Use. Create a single system from which to orchestrate and coordinate marketing campaigns across multiple platforms and touch points based on a comprehensive view of the customer. 

    Sample use case. Increase the conversion rates from email marketing campaigns by tying them to web and account activity. 

    Potential weak spots. Marketing automation can cause no end of headaches. (See “How to keep your marketing automation campaigns from ruining your week.”) A campaign-oriented CDP needs effective methods to prevent automated campaigns from crashing into one another. 

    5. Segmentation

    Focus. Segmenting customer data into meaningful groups, based on demographics, behavior, purchase history, and preferences. 

    Use. Categorize customers into well-defined segments to create more targeted engagements – for content, marketing, customer service or product development. 

    Sample use case. Find all users across multiple company-owned domains who share an interest in high-end fashion. 

    Potential weak spots. Segments that make sense in January might not work in November. Too much segmentation can create scattershot, disjointed efforts that don’t reflect a consistent brand message. 

    Dig deeper: The top 10 benefits of customer data platforms

    6. Content 

    Focus. Align customer data insights with content management capabilities, focusing on creating a deeper content engagement with customers based on personalization and behavioral data. 

    Use. Deliver highly personalized content to individual customers based on their demographics, behaviors, preferences and other data. The goal is to increase engagement with brand content and improve customer experience. 

    Sample use case. Increase in-app usage by providing a constant stream of relevant videos consistent with past behavior and preferences. 

    Potential weak spots. Effective targeting requires extensive meta data for content and potentially sensitive user information. 

    7. Retail

    Focus. Integrate data from online and offline interactions to create a unified, real-time customer profile. 

    Use. Consolidate data across e-commerce platforms, brick-and-mortar stores, mobile apps and social media to understand customer behaviors, increase sales, and create a better customer experience.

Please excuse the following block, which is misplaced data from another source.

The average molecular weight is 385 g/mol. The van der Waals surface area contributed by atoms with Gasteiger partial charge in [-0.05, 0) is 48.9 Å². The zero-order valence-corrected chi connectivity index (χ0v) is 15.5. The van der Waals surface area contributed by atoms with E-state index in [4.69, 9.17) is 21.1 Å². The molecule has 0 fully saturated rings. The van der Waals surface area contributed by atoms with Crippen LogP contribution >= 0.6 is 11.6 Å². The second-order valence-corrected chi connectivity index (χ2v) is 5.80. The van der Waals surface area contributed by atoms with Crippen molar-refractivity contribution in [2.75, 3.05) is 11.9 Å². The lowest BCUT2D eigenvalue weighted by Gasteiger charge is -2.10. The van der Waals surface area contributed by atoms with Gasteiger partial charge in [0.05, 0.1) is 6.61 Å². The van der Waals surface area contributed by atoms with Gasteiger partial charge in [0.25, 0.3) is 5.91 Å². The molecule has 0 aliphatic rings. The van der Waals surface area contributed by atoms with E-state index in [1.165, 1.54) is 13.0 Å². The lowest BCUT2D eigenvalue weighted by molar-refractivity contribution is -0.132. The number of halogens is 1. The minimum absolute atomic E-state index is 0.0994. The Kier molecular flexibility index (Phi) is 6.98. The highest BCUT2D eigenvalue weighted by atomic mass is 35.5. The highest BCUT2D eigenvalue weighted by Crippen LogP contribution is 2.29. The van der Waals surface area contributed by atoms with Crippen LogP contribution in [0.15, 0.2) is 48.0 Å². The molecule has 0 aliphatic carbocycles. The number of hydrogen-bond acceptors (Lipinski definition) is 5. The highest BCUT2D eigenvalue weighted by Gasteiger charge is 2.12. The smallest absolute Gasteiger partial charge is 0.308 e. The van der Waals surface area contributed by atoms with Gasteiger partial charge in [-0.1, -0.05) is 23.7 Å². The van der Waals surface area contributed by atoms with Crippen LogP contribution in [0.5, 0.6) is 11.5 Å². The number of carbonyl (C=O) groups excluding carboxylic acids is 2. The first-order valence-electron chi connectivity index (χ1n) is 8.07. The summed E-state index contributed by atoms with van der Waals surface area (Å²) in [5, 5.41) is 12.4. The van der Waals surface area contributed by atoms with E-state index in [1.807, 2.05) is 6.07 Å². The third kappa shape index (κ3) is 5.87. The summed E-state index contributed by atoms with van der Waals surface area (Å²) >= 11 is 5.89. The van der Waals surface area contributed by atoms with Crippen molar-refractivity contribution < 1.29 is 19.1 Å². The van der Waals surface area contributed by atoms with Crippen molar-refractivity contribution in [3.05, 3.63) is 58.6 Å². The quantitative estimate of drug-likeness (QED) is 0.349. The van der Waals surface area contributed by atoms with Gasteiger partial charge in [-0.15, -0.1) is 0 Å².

Sample use case. Integrate in-store and online purchases to create effective product recommendations for email marketing campaigns. 

    Potential weak spots. Effectiveness may be hampered by point-of-sale (POS) systems that do not have the capability of delivering appropriate data. 

    8. B2B 

    Focus. Handle the complex business structures and longer sales cycles for B2B efforts.  

    Use. Consolidate and manage data from various systems, such as CRM, email interactions, social media and direct marketing campaigns to create a unified view of each business account and the stakeholders therein.  

    Sample use case. Maintain a consistent marketing and sales message to an entire enterprise across various departments and individual leads. 

    Potential weak spots. Not all B2B businesses are the same. Creating a single structure to accommodate all prospects can be very challenging. 

    9. Customer service

    Focus. Leverage customer data to provide more efficient, personalized, and proactive customer service.  

    Use. Aggregate all customer interactions – from support calls, chatbot conversations, email exchanges, social media interactions, etc. – to enable customer support teams to offer personalized and accurate customer service.  

    Sample use case. Enrich the information available to phone customer service reps with relevant data from all customer interactions. 

    Potential weak spots. Some customer interactions, such as social media exchanges, can be difficult to capture in a CDP. 

    10. Real-time

    Focus. Integrate and act upon new customer data in real time to power immediate marketing activations. 

    Use. Personalize the customer experience, advertising, and marketing campaigns in real time on web, app, or customer service platforms. 

    Sample use case. Include an online visitor in a Google Ad Manager campaign based on the user’s navigation menu selections. 

    Potential weak spots. “Real time” can be a fuzzy concept, and often depends on systems that do not operate in real time. See “The limitations of ‘real-time’ CDP use cases.” 

    Conclusion 

    The point of these “10 types” is not to pigeon-hole any given CDP, but to give you, as a marketer, a broad understanding of the different features and emphases CDPs might bring to the table. 

    Reviewing these 10 types can also help the marketer think creatively about how a CDP can bring value to the business. 

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    The post There are 10 types of CDP. Here’s why that matters appeared first on MarTech.